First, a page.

Lilacs are a spring blooming favourite sure to make any passerby take a deep breath when they catch the scent of these purple budding beauties. Actually, lilacs can come in pink and white varieties too and even variegated purple and white petalled flowers thanks to many years of breeding efforts from horticulturists. Not only are lilacs beautiful for the nose and eyes, they are also a pollinator favourite and can be a seasonal floral used in a variety of recipes (I’ll mention some of these soon)!

First, if you do not grow lilac bushes and would like to, they are easy enough to acquire through propagation instead of purchasing from a store. By choosing the propagation route, you have to be willing to start small knowing these tiny plants will grow into large bushes. It will also save you from spending upwards of $40-150 which is what the average lilac shrub sells for in garden centers. 

Propagating lilac shrubs can be done from the shoots that pop up at the base of the trunk of a larger tree. These baby plants can be dug up and transplanted directly into the ground or planted in a large pot and placed somewhere sunny. 

Shoots, also known as suckers, are small vertical growths that emerge from the main roots of the plant. To transplant a lilac sucker, use a sharp shovel to remove it from the ground and detach it from the main roots. The reason you need a sharp shovel is because you will basically be cutting through the attaching roots. Right after removing the new baby plant from the main tree, soak the roots in a bucket of water. This will help the plant adjust when replanting. 

Now you have your very own lilac bushes without purchasing them!

Note: Lilac bushes often need 3 – 4 years to mature before they start flowering, so if you are impatient, I suggest buying one plant and propagating a few others at the same time, that way you still have blooms. They also need a very sunny location and will mature faster if in the sun more.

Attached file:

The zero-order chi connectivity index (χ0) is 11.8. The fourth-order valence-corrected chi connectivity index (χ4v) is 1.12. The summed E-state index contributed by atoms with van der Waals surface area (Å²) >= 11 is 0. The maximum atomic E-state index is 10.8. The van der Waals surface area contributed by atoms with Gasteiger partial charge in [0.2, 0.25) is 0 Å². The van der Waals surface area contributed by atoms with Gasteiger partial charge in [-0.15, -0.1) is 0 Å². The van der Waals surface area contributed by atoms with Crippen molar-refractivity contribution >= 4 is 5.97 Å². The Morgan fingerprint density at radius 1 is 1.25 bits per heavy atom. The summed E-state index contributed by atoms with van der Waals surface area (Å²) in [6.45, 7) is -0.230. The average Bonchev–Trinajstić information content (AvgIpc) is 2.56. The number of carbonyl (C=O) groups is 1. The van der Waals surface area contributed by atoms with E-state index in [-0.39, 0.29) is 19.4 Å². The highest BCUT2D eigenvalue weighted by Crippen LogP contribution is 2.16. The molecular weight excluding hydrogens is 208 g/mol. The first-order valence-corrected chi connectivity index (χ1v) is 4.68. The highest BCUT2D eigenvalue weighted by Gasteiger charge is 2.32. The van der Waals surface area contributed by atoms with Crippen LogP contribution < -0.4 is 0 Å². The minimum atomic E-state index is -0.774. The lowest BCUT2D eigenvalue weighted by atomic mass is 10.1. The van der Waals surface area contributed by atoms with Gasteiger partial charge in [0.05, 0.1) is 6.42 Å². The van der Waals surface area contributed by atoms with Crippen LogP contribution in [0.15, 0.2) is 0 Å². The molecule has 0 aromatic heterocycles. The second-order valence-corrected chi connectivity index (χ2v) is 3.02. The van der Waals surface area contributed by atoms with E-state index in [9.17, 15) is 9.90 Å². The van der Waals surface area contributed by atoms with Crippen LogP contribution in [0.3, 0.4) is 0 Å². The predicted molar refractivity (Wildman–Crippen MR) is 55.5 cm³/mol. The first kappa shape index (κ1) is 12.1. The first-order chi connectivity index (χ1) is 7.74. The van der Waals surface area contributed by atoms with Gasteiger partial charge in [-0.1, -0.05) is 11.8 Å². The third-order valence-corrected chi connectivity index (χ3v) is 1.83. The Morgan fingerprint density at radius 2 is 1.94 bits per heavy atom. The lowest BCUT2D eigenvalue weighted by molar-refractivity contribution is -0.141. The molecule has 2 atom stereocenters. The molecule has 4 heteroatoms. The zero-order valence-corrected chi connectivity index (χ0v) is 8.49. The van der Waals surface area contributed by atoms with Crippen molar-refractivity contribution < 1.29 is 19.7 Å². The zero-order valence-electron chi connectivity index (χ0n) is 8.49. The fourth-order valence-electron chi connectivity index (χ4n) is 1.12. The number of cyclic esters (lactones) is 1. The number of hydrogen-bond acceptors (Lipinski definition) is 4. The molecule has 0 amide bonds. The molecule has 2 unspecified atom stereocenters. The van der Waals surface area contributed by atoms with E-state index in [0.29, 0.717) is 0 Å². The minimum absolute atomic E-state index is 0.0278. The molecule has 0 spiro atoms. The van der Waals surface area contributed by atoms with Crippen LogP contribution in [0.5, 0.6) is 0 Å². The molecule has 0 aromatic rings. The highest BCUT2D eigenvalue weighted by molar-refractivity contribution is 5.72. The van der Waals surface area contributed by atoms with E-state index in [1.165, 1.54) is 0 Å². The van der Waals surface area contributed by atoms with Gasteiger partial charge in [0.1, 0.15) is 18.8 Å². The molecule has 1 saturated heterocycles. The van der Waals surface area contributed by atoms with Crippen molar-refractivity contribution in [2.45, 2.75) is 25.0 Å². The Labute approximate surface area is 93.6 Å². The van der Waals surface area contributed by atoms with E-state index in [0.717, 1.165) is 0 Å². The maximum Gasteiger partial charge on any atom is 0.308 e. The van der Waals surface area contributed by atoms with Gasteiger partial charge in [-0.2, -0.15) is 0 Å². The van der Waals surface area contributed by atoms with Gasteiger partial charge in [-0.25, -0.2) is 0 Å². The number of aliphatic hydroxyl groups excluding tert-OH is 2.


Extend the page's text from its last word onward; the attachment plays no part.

Fun Ways to Use Lilacs

Yes, lilacs are an edible floral!

Lilac Infused Sugar 

Made by using granulated sugar and lilac flowers (no green parts – these are bitter). Mix 1 – 1 ½ cups sugar with about ¾ cup lilac flowers in a jar and shake. Let them sit for at least two days to infuse. The sugar will have a light floral taste. Don’t let it sit more than a week without using it in a recipe, as the sugar will begin to harden.

Lilac Simple Syrup

1 ⅓ cup water
1 ⅓ cup sugar
1 ⅓ cup lilac flowers

4 – 5 blueberries

Great for cocktails and refreshing beverages, simple syrup is often the sweetness that is added to cold drinks because the sugar is already a liquid form. Combine equal parts water and granulated sugar in a pot over the stove and bring to a boil, stirring to melt the sugar. Once the sugar melts, add the lilac flowers (no green parts). After boiling, turn off the heat and let the mixture sit for at least 20 minutes. Additionally, you can add 4-5 blueberries or blackberries into the simple syrup to add a deeper colour of purple.  Strain out the flowers and store in the fridge.

Lilac Blueberry Lemonade 

Serves 1 

¼ cup freshly squeezed lemon juice
2 tbsp – ¼ cup lilac simple syrup 
Sparkling water or regular water to top it off
Fresh or frozen blueberries

Probably the most delicious version of lemonade there is! Add your favourite liquor to spike your lemonade too. I used a pineapple sparkling water in this recipe once and I would highly recommend it. Adjust your amount of sweetness to your liking by adding more or less simple syrup.

Lilac Lemon Loaf

This recipe by Susan Cooks Vegan is a great way to use lilac infused sugar. This is also a vegan recipe, so it is also a great way to help the Earth!

Lilac Popsicles

This recipe for lilac popsicles is by Hungry Heart and it uses a lilac cordial in it instead of simple syrup. Cordial is like a syrup but has more acidity, usually with the addition of lemon juice or another citrus. If you do not want to make the cordial listed for this recipe, you could substitute the same amount of lilac simple syrup and add a tbsp or so of lemon juice or mix with a bit of lemonade. 

Lilacs in Ice Cubes 

Add some florals to your ice cubes and use them in your summer drinks or as decoration around a champagne or wine bottle if you are celebrating something special!

Other Ideas for Using Lilacs

Lilac infused liqueur 

Lilac scones

Lilac jelly

Lilac wine – There are lots of recipes out there, however I love the book Wild Wine Making by Richard Bender for all my wine recipes.

Butter & lilac butter cookies

Lilac candles (an idea from a friend with great taste!)

Lilac soap

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